Lucy Gray, from University of Chicago, is leading the session. We’re starting with a look at Google Maps and how to use the search feature to make your own customized maps. Using the Sears Tower in Chicago, we’re looking at the street view, which is not available from all sites.
To make a map, click on MyMaps, type in description and save. Two important options: collaborate and invite others. Import a KML file (Google format) (KMZ=compressed format of KML). When you click on edit, a toolbar opens on your map that includes placemarks. You can upload pictures and/or icons and add lines (right click on the line and you’ll get more options). The cool thing about Google Maps is that you can leave it open to others to edit. Also, it’s not as bandwidth intensive as Google Earth. With the embed code, you can put it on your blog. If your visitors are logged into Google, they can add to your map. When you’re done with your map, send it to Google Earth.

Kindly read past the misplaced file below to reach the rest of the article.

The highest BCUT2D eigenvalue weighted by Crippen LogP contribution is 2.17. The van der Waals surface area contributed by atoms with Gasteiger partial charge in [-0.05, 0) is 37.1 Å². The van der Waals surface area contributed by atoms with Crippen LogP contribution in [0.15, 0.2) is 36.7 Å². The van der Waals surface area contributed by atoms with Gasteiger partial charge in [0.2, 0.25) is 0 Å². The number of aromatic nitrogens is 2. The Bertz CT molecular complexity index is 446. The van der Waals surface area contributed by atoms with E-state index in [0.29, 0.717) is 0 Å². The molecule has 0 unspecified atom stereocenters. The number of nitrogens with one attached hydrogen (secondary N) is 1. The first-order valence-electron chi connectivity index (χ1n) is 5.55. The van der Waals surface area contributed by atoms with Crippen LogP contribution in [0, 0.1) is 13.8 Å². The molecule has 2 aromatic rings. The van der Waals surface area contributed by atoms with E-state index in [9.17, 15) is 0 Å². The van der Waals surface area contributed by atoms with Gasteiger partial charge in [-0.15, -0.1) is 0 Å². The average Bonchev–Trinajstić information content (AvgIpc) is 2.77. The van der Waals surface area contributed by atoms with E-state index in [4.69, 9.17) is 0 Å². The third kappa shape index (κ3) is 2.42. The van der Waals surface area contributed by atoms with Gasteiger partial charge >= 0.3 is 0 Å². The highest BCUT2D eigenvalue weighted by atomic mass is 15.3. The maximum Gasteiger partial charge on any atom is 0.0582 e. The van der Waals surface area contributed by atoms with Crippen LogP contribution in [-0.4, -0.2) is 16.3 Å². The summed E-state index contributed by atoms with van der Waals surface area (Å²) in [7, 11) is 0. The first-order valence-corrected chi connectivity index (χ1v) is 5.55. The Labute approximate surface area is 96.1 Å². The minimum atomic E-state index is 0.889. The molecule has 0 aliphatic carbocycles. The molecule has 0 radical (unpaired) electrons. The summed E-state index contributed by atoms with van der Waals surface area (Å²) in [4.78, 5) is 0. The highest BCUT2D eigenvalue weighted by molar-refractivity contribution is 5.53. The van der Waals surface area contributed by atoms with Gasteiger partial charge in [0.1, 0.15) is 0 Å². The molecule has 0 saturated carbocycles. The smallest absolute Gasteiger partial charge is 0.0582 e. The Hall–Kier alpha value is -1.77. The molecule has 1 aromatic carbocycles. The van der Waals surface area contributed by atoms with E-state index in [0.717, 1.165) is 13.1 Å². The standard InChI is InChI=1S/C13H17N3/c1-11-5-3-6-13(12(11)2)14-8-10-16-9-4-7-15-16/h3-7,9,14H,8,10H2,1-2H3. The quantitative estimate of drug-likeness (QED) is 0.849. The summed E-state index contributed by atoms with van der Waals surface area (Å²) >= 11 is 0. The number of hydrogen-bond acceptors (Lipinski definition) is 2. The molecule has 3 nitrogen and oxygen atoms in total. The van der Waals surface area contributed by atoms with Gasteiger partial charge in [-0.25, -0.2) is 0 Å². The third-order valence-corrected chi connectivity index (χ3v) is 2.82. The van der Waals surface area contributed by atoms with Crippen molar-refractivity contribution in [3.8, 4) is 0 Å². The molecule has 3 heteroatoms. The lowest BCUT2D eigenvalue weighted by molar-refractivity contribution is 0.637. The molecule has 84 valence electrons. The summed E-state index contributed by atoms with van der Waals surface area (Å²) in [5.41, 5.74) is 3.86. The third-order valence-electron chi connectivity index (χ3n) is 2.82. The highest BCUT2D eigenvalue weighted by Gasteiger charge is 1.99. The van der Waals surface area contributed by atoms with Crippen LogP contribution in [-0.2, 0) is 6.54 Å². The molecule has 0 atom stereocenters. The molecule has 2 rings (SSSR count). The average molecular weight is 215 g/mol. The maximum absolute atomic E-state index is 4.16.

Googlelitrips.org – Oh, wow, every time I visit this site, I am amazed at the options. I hadn’t looked at the Google Books Search option, which you can add as a link and to your library. The Find this Book in a Library takes you to WorldCat and shows a library in your area (based on your IP address) that has that collection. The MyLibrary option is public, so by adding tags, visitors can find your reviews. Great way to create a bibliography for a course.
Suggested intro activity for teachers: In Google Maps, make a placemark of a place special to you in your education and email to facilitator, who uploads it into Google Earth as a KMZ file. Have students trained to make placemarks and save them in a file in Google Earth.
Questions: can you add audio and video in Google Maps (as you can in Google Earth).